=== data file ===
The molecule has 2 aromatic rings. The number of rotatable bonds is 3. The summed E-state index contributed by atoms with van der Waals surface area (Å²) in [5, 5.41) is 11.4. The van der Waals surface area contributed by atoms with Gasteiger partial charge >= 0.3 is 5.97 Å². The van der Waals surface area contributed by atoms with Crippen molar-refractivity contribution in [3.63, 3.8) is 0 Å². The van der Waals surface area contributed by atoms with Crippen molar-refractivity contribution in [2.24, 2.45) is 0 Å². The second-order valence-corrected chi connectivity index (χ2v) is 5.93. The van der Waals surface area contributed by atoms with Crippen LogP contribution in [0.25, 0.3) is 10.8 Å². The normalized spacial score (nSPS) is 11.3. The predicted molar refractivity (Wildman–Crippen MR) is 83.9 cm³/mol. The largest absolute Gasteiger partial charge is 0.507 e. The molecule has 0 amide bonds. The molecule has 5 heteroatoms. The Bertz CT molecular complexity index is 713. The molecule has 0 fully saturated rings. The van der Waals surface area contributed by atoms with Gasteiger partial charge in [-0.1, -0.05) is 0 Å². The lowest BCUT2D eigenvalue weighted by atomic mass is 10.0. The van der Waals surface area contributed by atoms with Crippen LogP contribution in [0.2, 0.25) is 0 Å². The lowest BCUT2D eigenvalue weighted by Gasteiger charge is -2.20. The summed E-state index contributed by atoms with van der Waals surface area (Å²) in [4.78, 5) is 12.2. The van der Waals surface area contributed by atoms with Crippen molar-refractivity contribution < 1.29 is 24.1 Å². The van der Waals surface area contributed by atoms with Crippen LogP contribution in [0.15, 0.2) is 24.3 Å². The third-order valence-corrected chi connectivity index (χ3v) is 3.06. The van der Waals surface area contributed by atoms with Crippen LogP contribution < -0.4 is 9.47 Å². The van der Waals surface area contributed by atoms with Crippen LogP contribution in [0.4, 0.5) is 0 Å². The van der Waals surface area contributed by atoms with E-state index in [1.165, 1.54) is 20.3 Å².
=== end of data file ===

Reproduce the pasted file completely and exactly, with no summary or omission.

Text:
The molecule has 2 aromatic rings. The number of rotatable bonds is 3. The summed E-state index contributed by atoms with van der Waals surface area (Å²) in [5, 5.41) is 11.4. The van der Waals surface area contributed by atoms with Gasteiger partial charge >= 0.3 is 5.97 Å². The van der Waals surface area contributed by atoms with Crippen molar-refractivity contribution in [3.63, 3.8) is 0 Å². The van der Waals surface area contributed by atoms with Crippen molar-refractivity contribution in [2.24, 2.45) is 0 Å². The second-order valence-corrected chi connectivity index (χ2v) is 5.93. The van der Waals surface area contributed by atoms with Crippen LogP contribution in [0.25, 0.3) is 10.8 Å². The normalized spacial score (nSPS) is 11.3. The predicted molar refractivity (Wildman–Crippen MR) is 83.9 cm³/mol. The largest absolute Gasteiger partial charge is 0.507 e. The molecule has 0 amide bonds. The molecule has 5 heteroatoms. The Bertz CT molecular complexity index is 713. The molecule has 0 fully saturated rings. The van der Waals surface area contributed by atoms with Gasteiger partial charge in [-0.1, -0.05) is 0 Å². The lowest BCUT2D eigenvalue weighted by atomic mass is 10.0. The van der Waals surface area contributed by atoms with Crippen LogP contribution in [0.2, 0.25) is 0 Å². The lowest BCUT2D eigenvalue weighted by Gasteiger charge is -2.20. The summed E-state index contributed by atoms with van der Waals surface area (Å²) in [4.78, 5) is 12.2. The van der Waals surface area contributed by atoms with Crippen molar-refractivity contribution < 1.29 is 24.1 Å². The van der Waals surface area contributed by atoms with Crippen LogP contribution in [0.15, 0.2) is 24.3 Å². The third-order valence-corrected chi connectivity index (χ3v) is 3.06. The van der Waals surface area contributed by atoms with Crippen LogP contribution < -0.4 is 9.47 Å². The van der Waals surface area contributed by atoms with Crippen LogP contribution in [0.4, 0.5) is 0 Å². The van der Waals surface area contributed by atoms with E-state index in [1.165, 1.54) is 20.3 Å².